It’s been more than a year and a half since a team of Texas Children’s surgeons and medical staff separated conjoined twins Knatalye Hope and Adeline Faith Mata in an historic, more than 24-hour-long procedure. Since then, the girls – now 2 years old and living at home near Lubbock – have worked hard with various types of therapists, medical experts and on their own to recover from the monumental surgery.
During a recent visit to Texas Children’s Hospital, physicians and medical personnel got an up-close look at just how far the girls have come. When a nurse in pulmonologist Dr. Fadel Ruiz’s office weighed the girls, they walked up to the scale and hopped on. When the nurse bent over to take their blood pressure, they sat on the exam table and reached for her stethoscope like it was a toy. And, while the girls were waiting for Dr. Ruiz to enter the room, they, like most toddlers, ran around, chattered and begged for snacks.
“They are growing and reaching milestones every day,” the twins’ mother Elysse Mata said. “It’s non-stop around our house. We aren’t getting much sleep but that’s OK.”
The girls’ father, Eric Mata, said watching his girls grow and get stronger every day feels good and that he sometimes has to stop and think just how far they have come. “It’s amazing really,” he said. “I never imagined our lives would be like they are today.”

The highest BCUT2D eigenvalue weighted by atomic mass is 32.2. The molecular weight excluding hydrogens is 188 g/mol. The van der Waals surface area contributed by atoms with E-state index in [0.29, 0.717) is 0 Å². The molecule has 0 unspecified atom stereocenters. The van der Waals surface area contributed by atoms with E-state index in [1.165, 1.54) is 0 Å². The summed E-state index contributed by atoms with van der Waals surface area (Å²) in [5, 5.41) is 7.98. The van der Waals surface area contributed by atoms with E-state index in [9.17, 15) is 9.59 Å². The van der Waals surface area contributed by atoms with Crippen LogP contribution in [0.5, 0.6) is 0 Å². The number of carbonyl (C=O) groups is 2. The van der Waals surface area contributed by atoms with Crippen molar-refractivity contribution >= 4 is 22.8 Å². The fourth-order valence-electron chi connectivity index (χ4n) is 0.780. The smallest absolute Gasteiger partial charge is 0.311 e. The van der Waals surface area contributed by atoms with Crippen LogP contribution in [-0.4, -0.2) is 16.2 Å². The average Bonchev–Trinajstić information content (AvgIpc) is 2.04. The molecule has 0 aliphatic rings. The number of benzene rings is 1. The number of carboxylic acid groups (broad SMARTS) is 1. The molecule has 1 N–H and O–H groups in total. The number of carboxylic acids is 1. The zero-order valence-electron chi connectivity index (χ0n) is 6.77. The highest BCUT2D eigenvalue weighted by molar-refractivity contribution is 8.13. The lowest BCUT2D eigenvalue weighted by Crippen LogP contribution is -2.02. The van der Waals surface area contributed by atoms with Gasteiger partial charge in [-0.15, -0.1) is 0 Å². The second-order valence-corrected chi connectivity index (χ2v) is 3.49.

Dr. Darrell Cass, one of the lead surgeons in the separation case and co-director of Texas Children’s Fetal Center, said Knatalye and Adeline are doing “awesome!” He said Adeline is slowly being weaned off of her ventilator and G-tube, devices she only uses occasionally versus all the time after the separation. The toddler’s pelvis is healing well and her lungs are continuing to grow and become stronger, progress Cass said will help her walk, talk and eat even better than she is now.
Knatalye’s breathing is so good Cass said cardiovascular surgeon Dr. Dean McKenzie recently removed a metal plate from her chest and closed her sternum, a procedure they were waiting to do following sufficient lung strength and growth. Like her sister, Knatalye is being weaned from the G-tube and is learning to eat on her own. She is walking well, Cass said, but her pelvis is still a bit separated, something she might have to get more work done on in the future.
“I’ve always said the girls will walk into kindergarten one day together and I definitely think that will still be true,” Cass said.
View a series of photos from the Mata’s visit below.